Laurel Braitman PhD ’13 will deliver a talk on “Storytelling and the Sciences: Why Communication Matters” at the 2019 MIT Alumni Leadership Conference, which will bring together hundreds of alumni and volunteers with a shared passion for MIT and a shared commitment to helping the Institute make a better world. This year’s conference takes place September 27–28. Don't miss this week's deadline to register.
The heat wave that gripped the Alaskan wilderness this summer has Laurel Braitman PhD ’13 worried about the salmon. The fish may have been staying deeper and longer in ocean waters than they would otherwise due to the warmer-than-normal temperatures of their home streams. Some fish that do attempt the journey upstream to spawn are dying from heart attacks brought on by the heat. As with much of the extreme weather the world has been experiencing, this chain of events can likely be attributed to climate change—one of the many tricky topics Braitman, a science communicator, tackles in her stories and talks.
“One way that I believe we can reach people with information about the state of the planet is to pay more attention to telling good stories,” says Braitman. “Stories cross political lines, racial lines. They can help eradicate bias. And if you’re not careful, they can also cement it.”
“I think we look to the best forms of media in order to feel feelings that are under the surface already,” she adds. “We just need a little bit of help accessing them.”
Braitman’s first book, Animal Madness (2014), is based on research into the history of animal psychology and behavior she did while working toward a PhD in MIT’s Program in History, Anthropology, Science, Technology, and Society (HASTS). The book jumpstarted a career full of talks, teaching, and stories in major outlets including the New York Times, the radio show Science Friday, and the popular TED lecture series. While the topics she selects may seem disparate—recent pieces have covered the use of Tinder in rural Alaska and the collective consciousness of whales—she always focuses on drawing out her readers’ empathy, helping them to find the familiar in the unfamiliar.
“Whether I’m writing about the emotional lives of animals or my next book project, which is looking at end of life medicine and coming of age, all of the topics at their core are really about helping people feel less lonely in the human experience,” she says, “even if that’s realizing, ‘Oh my gosh, this gorilla at the zoo is on the same antidepressant medication as me.”
“Whether I’m writing about the emotional lives of animals or my next book project, which is looking at end of life medicine and coming of age, all of the topics at their core are really about helping people feel less lonely in the human experience."
Braitman grew up in Southern California with a father who was a cardiovascular surgeon and a mother who ran an avocado ranch. In their spare time, the family saved donkeys in need of homes. She’s always been surrounded and inspired by nature, and her career as a science communicator is an extension of those childhood experiences.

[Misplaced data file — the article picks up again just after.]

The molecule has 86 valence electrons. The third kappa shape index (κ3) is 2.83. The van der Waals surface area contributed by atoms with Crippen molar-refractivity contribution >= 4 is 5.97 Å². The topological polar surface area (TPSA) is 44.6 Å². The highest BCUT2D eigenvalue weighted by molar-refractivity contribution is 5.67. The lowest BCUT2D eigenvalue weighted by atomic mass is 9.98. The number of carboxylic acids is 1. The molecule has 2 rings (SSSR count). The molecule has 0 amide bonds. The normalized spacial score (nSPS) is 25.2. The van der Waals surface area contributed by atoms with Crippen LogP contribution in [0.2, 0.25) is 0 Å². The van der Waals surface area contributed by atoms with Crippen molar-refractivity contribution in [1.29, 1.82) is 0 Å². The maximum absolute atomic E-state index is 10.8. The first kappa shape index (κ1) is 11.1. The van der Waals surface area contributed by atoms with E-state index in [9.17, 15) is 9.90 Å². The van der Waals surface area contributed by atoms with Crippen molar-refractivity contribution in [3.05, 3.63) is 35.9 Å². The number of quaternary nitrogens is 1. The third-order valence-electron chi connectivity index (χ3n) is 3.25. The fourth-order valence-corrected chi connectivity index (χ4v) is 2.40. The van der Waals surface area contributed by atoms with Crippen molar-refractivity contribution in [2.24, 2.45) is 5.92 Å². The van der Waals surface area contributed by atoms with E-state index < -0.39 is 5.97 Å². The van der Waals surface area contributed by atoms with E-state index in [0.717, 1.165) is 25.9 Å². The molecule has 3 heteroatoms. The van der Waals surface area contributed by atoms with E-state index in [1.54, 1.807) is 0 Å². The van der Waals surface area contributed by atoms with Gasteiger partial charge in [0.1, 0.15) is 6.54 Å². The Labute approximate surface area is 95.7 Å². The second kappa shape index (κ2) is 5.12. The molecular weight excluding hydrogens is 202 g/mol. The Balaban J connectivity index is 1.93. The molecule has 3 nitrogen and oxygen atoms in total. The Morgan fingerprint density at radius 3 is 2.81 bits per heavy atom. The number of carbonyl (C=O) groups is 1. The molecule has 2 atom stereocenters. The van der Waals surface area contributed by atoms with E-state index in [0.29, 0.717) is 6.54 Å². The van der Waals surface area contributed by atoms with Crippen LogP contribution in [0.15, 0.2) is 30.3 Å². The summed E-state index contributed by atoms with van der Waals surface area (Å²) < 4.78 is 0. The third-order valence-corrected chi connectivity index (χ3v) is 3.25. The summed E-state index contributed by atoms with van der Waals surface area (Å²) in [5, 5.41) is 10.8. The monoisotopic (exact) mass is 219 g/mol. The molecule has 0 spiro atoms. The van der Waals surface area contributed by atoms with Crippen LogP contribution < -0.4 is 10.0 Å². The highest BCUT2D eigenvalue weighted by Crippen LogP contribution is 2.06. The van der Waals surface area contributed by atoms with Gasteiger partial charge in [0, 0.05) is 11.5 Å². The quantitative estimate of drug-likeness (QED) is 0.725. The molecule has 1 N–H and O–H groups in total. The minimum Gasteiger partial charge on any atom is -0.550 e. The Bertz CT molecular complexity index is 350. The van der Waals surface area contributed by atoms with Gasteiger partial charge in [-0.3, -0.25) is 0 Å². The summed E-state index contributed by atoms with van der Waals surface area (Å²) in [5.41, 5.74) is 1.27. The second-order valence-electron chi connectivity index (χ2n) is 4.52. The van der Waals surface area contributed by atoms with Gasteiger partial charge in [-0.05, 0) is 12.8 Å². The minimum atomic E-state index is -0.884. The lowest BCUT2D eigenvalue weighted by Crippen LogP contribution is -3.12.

After a brief stint doing field work as an environmental scientist, she came to HASTS and immersed herself in the MIT culture. “I don’t think there is a better place on Earth if you are interested in science and tech,” she says. “It was like having a front-row seat on everything exciting that was happening. We should be training all our science journalists in places where science and tech is being made.”
Today she is the director of writing and storytelling at the Stanford University School of Medicine’s Medicine and the Muse Program. She works with medical students, physicians, researchers, and others to help them tell better stories and communicate more clearly and meaningfully with one another, their patients, and themselves.
She credits her HASTS advisor, the historian Dr. Harriet Ritvo, with instilling in her the importance of clarity in writing and communication and doing away with preconceived notions in research. “If an MIT PhD teaches you anything, it’s that you know much less than you think,” she says. “Before I publish something, I send it out to as many people as I can who I believe might tell me I’m wrong about something. I’d much rather have that happen before the thing is in print.”
That kind of academic mindset and attention to the truth of a subject has stuck with Braitman as she’s progressed in her career, even as she has observed trends moving in the opposite direction: “In this current news climate where information is doled out in the length of a tweet or Facebook post,” she asks, “how do you get context and meaning across to your readers?”
Braitman’s holistic approach to spreading science to the masses and the empathy she hopes it engenders is best captured in one of her TED talks from 2014:
“Since I’ve spent so much time with these stories, digging into archives, I literally spent years doing this research, and it’s changed me. I no longer look at animals at the species level. I look at them as individuals.… And I really believe that this has made me a more curious and a more empathetic person, both to the animals that share my bed and occasionally wind up on my plate, but also to the people that I know who are suffering from anxiety and from phobias and all manner of other things. And I really do believe that even though you can’t know exactly what's going on in the mind of a pig or your pug or your partner, that shouldn’t stop you from empathizing with them.… Charles Darwin’s father once told him that everybody could lose their mind at some point. Thankfully, we can often find them again, but only with each other’s help.”
MIT Technology Review